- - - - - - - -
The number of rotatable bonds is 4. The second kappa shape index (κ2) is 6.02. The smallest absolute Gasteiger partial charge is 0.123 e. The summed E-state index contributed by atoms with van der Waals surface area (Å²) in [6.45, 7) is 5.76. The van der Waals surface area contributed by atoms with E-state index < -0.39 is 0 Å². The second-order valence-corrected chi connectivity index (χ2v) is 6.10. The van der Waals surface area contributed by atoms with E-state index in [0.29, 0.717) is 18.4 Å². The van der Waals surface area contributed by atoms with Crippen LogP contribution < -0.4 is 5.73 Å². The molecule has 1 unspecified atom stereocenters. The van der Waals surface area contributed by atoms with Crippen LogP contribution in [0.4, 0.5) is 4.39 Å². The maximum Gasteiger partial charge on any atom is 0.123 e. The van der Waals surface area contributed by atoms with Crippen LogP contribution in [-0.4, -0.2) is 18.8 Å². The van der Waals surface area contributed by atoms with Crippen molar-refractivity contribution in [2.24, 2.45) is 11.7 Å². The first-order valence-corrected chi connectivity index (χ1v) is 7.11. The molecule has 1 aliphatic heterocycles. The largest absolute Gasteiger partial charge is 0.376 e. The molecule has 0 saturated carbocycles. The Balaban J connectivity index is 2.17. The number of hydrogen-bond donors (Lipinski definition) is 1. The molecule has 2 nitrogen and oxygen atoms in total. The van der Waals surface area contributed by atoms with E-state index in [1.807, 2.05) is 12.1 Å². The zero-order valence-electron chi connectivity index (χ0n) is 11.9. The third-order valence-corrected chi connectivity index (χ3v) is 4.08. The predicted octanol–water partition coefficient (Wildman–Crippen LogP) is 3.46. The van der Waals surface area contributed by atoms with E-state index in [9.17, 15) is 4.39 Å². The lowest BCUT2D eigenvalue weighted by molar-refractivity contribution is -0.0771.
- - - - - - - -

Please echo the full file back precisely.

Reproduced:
The number of rotatable bonds is 4. The second kappa shape index (κ2) is 6.02. The smallest absolute Gasteiger partial charge is 0.123 e. The summed E-state index contributed by atoms with van der Waals surface area (Å²) in [6.45, 7) is 5.76. The van der Waals surface area contributed by atoms with E-state index < -0.39 is 0 Å². The second-order valence-corrected chi connectivity index (χ2v) is 6.10. The van der Waals surface area contributed by atoms with E-state index in [0.29, 0.717) is 18.4 Å². The van der Waals surface area contributed by atoms with Crippen LogP contribution < -0.4 is 5.73 Å². The molecule has 1 unspecified atom stereocenters. The van der Waals surface area contributed by atoms with Crippen LogP contribution in [0.4, 0.5) is 4.39 Å². The maximum Gasteiger partial charge on any atom is 0.123 e. The van der Waals surface area contributed by atoms with Crippen LogP contribution in [-0.4, -0.2) is 18.8 Å². The van der Waals surface area contributed by atoms with Crippen molar-refractivity contribution in [2.24, 2.45) is 11.7 Å². The first-order valence-corrected chi connectivity index (χ1v) is 7.11. The molecule has 1 aliphatic heterocycles. The largest absolute Gasteiger partial charge is 0.376 e. The molecule has 0 saturated carbocycles. The Balaban J connectivity index is 2.17. The number of hydrogen-bond donors (Lipinski definition) is 1. The molecule has 2 nitrogen and oxygen atoms in total. The van der Waals surface area contributed by atoms with E-state index in [1.807, 2.05) is 12.1 Å². The zero-order valence-electron chi connectivity index (χ0n) is 11.9. The third-order valence-corrected chi connectivity index (χ3v) is 4.08. The predicted octanol–water partition coefficient (Wildman–Crippen LogP) is 3.46. The van der Waals surface area contributed by atoms with E-state index in [9.17, 15) is 4.39 Å². The lowest BCUT2D eigenvalue weighted by molar-refractivity contribution is -0.0771.